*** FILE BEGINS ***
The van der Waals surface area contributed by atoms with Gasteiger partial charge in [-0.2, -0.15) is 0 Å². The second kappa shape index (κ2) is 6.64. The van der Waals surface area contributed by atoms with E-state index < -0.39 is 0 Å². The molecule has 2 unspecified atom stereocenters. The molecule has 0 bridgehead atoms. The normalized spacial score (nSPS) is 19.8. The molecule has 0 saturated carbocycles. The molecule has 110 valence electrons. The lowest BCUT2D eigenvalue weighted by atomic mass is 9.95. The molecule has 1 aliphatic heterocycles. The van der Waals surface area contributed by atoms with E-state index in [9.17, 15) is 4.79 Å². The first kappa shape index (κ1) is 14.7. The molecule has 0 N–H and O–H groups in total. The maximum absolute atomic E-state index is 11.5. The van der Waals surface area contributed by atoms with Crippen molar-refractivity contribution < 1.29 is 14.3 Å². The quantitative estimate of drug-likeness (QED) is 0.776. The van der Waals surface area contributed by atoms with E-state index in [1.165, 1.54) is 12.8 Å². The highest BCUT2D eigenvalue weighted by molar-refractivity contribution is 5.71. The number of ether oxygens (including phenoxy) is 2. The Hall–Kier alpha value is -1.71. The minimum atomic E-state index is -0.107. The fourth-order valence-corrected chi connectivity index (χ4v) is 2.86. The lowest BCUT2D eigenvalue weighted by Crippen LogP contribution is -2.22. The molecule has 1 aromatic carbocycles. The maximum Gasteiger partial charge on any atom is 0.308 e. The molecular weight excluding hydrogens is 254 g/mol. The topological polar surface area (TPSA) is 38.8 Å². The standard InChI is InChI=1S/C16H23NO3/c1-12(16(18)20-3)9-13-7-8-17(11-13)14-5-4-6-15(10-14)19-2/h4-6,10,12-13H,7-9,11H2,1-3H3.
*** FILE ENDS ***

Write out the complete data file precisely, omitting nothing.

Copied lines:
The van der Waals surface area contributed by atoms with Gasteiger partial charge in [-0.2, -0.15) is 0 Å². The second kappa shape index (κ2) is 6.64. The van der Waals surface area contributed by atoms with E-state index < -0.39 is 0 Å². The molecule has 2 unspecified atom stereocenters. The molecule has 0 bridgehead atoms. The normalized spacial score (nSPS) is 19.8. The molecule has 0 saturated carbocycles. The molecule has 110 valence electrons. The lowest BCUT2D eigenvalue weighted by atomic mass is 9.95. The molecule has 1 aliphatic heterocycles. The van der Waals surface area contributed by atoms with E-state index in [9.17, 15) is 4.79 Å². The first kappa shape index (κ1) is 14.7. The molecule has 0 N–H and O–H groups in total. The maximum absolute atomic E-state index is 11.5. The van der Waals surface area contributed by atoms with Crippen molar-refractivity contribution < 1.29 is 14.3 Å². The quantitative estimate of drug-likeness (QED) is 0.776. The van der Waals surface area contributed by atoms with E-state index in [1.165, 1.54) is 12.8 Å². The highest BCUT2D eigenvalue weighted by molar-refractivity contribution is 5.71. The number of ether oxygens (including phenoxy) is 2. The Hall–Kier alpha value is -1.71. The minimum atomic E-state index is -0.107. The fourth-order valence-corrected chi connectivity index (χ4v) is 2.86. The lowest BCUT2D eigenvalue weighted by Crippen LogP contribution is -2.22. The molecule has 1 aromatic carbocycles. The maximum Gasteiger partial charge on any atom is 0.308 e. The molecular weight excluding hydrogens is 254 g/mol. The topological polar surface area (TPSA) is 38.8 Å². The standard InChI is InChI=1S/C16H23NO3/c1-12(16(18)20-3)9-13-7-8-17(11-13)14-5-4-6-15(10-14)19-2/h4-6,10,12-13H,7-9,11H2,1-3H3.